Last night I did something really strange (for me), and really productive. I went to bed really early. What I did was: combine my early evening nap with ... going to bed. The thing was, I had been getting up later and later, and having my early evening nap later and later, and then going to bed later and later, and my “early evening nap” had itself started to approach a normal bed time. So, I just ... went to bed. A bit early by anyone else’s standards, but about a third of a day early by my recent standards, and I skipped the waking up after the nap bit. I just stayed in bed. And this morning I was up like a normal person, early in the morning. By 10 am, I had already done this, and this, and now I’ve done this. Which means that today, the day is already clear to get stuck into some serious stuff.
“I want to be perfectly clear,” the president said. And then he lapsed into incoherence. ...
I guess if you are a politician prone to incoherence, you spend a lot of time wanting to be perfectly clear.
Nixon used to say: “Let me make one thing perfectly clear”, did he not? It was as if he knew that perpetual coherence was way beyond his reach, but that if he really really concentrated on making one thing perfectly clear, he just might manage it.
I was glad to read this:
Unfortunately, although the conversation is timely and should be posted quickly, but I have not had the opportunity to give it a great deal of editing. (I am presently in Romania, as part of having a life, and a touch short of editing facilities). As a consequence, the conversation still contains a few ums and ahs and pauses, and I think it is a little slow in starting. However, for those who want to give us a fair shake of the sauce bottle, I think it is pretty coherent once we get going. Enjoy.
Glad because when I do recorded talks involving Michael Jennings, I edit him a lot. No offence, and all that, but Michael is indeed an um-er and ah-er, and also a pauser, especially, as he says, when getting started. And glad because it’s always fun to read a deftly written apology for something potential listeners might otherwise fret about and not get past.
I have a special interest in this recording, because although I had no hand in making it, I am now its host. I have listened to only a tiny bit of it so far. I sounds a bit quiet to me.
The world is now so firmly divided into people who Google everything and those who rarely think of it that it’s almost become an alternative definition of intelligence.
Heh, indeed, and all that, but actually, I don’t think the division is that firm. I inhabit a strange hinterland between Googling everything and Googling nothing. I perpetually have to rediscover the usefulness of Google, but keep forgetting it. Like trying to speak a foreign language when you’re old, and doing it really badly, unlike multi-lingual kids who have no trouble learning new stuff, however complex. I quite often ask questions while concocting blog postings, but having done that (preferably before posting), I often remember that some questions are easily answered, by Google. Not all. Some. And if the question you do end up posting is easily answered by Google, you look like a prune.
But this is a lesson I keep having to relearn. It will never be second nature. Second nature has to be absorbed at least reasonably near to the time when you were supplied with your first nature. For me, this was too long ago.
Incidentally, I’ve just clocked the subtitle of Hepworth’s blog, which I also like:
A bunch of thoughts that won’t go anywhere else.
A fine definition of what I refer to here as kitten blogging, i.e. the kind of blogging where your motive is pure pleasure, absolute showing off only to those entertained by this, perfectly distilled egoism, with no taint whatever of public service, or any attempt to chase stats.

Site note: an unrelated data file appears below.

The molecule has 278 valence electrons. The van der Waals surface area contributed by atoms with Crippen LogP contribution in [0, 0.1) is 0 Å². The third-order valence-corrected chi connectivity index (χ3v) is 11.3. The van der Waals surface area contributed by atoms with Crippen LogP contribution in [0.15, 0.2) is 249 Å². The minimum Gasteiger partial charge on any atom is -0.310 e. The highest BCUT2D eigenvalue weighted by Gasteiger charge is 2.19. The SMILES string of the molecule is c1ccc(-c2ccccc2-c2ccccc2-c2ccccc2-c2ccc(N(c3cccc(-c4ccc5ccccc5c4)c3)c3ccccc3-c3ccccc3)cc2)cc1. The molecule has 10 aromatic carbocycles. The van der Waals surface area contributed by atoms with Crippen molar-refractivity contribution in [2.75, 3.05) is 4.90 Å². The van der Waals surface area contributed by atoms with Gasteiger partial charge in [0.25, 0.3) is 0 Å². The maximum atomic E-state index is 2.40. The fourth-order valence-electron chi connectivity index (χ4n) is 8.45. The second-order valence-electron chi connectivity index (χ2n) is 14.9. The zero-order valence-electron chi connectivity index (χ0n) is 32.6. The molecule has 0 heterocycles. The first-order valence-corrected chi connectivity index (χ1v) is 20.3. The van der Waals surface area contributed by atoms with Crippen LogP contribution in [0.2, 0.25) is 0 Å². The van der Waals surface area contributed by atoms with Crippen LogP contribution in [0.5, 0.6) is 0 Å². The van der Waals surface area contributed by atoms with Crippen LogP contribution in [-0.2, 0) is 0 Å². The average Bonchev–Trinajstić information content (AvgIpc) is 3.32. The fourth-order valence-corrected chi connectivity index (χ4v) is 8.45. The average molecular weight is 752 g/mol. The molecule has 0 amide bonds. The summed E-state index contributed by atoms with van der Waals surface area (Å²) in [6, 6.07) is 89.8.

And at least as much for what children are not called as for what they are called.
Why is nobody in the Anglosphere called Jesus, apart from James Jesus Angleton, when in the Hispanosphere, Hayzoose (sounds like) is ubiquitous?
And why are no kids ever called Sherlock? I am now watching the new TV Sherlock Holmes rehash. Usually I despise Sherlock Holmes rehashes, but this one, more than usually rehashed, I am enjoying. Why? Finally, I’m hoping that Watson, cool twenty first century Watson, will say to Holmes, at some point during this, when Holmes says something rather obvious: ”No shit Sherlock”.
I would rather not be called Brian. Whenever someone is a bit goofy or stupid or unsatisfactory, in unreality TV dramas or in the movies, he’s liable to be a Brian. But I would rather be called Brian than Jesus.
And thereby pulls the ladder up behind him?
There are two delightful quotes at the end of this (definitely my favourite piece of Instapundit linkage lately), concerning someone called Snooki.
There was this:
Snooki portrayed Obama as out of touch with the reality TV community.
I’m guessing that means “the general public” minus those few freaks (like me) who prefer unreality TV, i.e. drama, sport, the news etc.
Clearly, Obama can’t relate to Snooki’s problems, she added, commenting on Obama’s skin color, ‘Obama doesn’t have that problem. Obviously,’ she said.
Snooki has been complaining about Obama taxing tanning salons, which means Snooki won’t be going to them any more. Snooki will consequently become totally white. The horror.
It’s interesting how being brown is a state to which you now aspire. I’ve long felt that white coffee is at least as nice a colour for humans as milk or as coffee without milk. Yet, I am old enough to remember the phrase “half caste” being used to describe the white coffee tendency. Half castes, poor wretches, were not full members of either “community” and hence totally on their own, and liable, at any rate in a Somerset Maugham short story, to commit suicide. I guess in an ethnically segregated colonial world that would be about right, but not in a country like Britain now. Is the US like Britain in this respect? I’m guessing yes. And they’ve just elected a mongrel President. You think that’s a tasteless word? He used it first.
See also the comments on this.
Here’s to melting pots.